by Phillip G. Goff, GGFA Director of Genetic Genealogy

A Chinese proverb says that “People from the past plant the tree, so we could hide in its shade.” Trees require nutrients from the soil, rain from the sky and light from the sun in order to grow. In the same way, a family tree requires care from lots of generations. For the last 500 years or so, people around the globe have dutifully recorded births/baptisms, marriages and deaths/burials, which form the basis for most family trees. Unfortunately, some recordkeeping only commenced in the last 100 years or so. In other cases, records have been destroyed or lost.

When paper trail records are not available, the growth of our family tree is stunted. Goff and Gough are surnames originated in England, where hereditary surnames were adopted starting about 1300 AD. If records were preserved all along our Goff and Gough lineages, it would be possible to trace our lineages to 1538 AD, when English parish record keeping began. Since most Gough/Goff families encounter a point when there are no vital records, DNA can fill in the gap, all the way back to 1300 AD.

The GoffGoughMcGough Project at Family Tree DNA was at the forefront of consumer genetic testing starting about 20 years ago. When records are missing, genetic genealogy can be used to reconstruct family trees. Today, 34 genetically distinct Gough/Goff families around the globe have been identified.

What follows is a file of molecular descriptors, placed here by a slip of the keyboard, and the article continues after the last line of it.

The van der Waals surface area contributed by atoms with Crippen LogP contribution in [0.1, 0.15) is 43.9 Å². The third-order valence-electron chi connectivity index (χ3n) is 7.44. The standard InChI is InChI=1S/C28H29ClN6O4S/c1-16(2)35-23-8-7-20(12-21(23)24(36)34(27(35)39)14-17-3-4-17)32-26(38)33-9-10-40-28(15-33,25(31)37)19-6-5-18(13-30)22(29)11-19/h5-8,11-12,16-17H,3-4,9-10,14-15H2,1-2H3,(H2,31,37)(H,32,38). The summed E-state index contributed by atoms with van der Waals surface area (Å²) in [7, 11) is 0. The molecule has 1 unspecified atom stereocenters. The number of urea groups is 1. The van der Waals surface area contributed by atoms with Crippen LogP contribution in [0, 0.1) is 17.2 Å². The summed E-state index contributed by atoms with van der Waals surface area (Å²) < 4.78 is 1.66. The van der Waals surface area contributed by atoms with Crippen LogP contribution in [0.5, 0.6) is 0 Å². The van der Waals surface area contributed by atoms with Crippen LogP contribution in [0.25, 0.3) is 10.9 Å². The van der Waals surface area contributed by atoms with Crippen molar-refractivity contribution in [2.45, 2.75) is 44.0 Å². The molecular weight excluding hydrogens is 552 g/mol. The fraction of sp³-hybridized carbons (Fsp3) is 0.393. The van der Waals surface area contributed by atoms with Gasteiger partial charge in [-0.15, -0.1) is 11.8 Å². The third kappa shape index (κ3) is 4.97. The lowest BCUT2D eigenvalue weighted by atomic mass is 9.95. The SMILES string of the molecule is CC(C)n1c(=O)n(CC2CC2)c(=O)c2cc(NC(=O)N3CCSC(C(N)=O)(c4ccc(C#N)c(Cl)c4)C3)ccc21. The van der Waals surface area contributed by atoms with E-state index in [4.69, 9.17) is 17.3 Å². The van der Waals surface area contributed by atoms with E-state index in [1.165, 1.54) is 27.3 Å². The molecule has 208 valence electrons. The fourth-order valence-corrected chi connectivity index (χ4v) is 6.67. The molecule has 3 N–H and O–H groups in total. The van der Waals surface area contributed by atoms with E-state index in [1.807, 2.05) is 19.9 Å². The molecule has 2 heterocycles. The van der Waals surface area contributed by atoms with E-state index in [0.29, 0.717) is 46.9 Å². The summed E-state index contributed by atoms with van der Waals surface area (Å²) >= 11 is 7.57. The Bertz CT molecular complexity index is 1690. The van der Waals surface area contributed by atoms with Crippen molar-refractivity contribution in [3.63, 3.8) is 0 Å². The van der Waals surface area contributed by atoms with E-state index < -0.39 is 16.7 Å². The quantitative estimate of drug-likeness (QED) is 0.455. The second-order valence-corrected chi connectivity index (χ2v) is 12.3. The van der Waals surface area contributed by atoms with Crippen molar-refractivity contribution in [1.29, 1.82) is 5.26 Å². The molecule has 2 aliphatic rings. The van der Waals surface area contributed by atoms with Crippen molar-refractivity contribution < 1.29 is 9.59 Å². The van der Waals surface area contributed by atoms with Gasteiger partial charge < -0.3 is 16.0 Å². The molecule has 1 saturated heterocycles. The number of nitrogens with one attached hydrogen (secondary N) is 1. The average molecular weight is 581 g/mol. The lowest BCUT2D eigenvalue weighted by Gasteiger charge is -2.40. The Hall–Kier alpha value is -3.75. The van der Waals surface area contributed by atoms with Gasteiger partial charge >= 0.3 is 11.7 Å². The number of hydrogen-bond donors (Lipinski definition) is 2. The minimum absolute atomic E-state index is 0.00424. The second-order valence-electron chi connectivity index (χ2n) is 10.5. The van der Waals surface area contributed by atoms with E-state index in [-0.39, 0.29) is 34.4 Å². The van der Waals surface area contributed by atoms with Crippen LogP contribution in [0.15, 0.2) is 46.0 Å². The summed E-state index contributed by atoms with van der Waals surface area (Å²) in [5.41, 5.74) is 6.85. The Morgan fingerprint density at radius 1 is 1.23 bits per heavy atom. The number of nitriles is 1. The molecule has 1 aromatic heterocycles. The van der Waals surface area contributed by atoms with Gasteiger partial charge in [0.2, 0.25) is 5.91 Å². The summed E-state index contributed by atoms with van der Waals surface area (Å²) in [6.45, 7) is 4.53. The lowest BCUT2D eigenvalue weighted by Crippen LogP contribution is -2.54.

The GGFA website includes an in-depth DNA site. To access it, follow these steps:

  • Select “Archives & Research” from the top menu
  • Then choose “DNA Surname Study”
  • Scroll down and click “Current GGFA DNA Family Groups”

The DNA page for each of the genetic Goff/Gough families is a wealth of information. Today, all genetic families include a narrative discussion of the findings of the DNA research. In addition, many include a genetic diagram of lineages of YDNA test takers and, in some cases, autosomal DNA participants. Most recently, trees have been posted for the 1658 and 1745 genetic families. The DNA page also includes the names of current GGFA members who are part of each genetic family. Please check frequently for updates and leverage DNA research findings, joining centuries of predecessors who helped grow our family trees.

Phillip Goff is the co-author, along with Roy L. Lockhart, of The Four Goff Brothers of Western Virginia. Since 2004, he has run the Goff/Gough Surname DNA Study, which today has about 400 participants. You can email Phil at dna@goff-gough.com.

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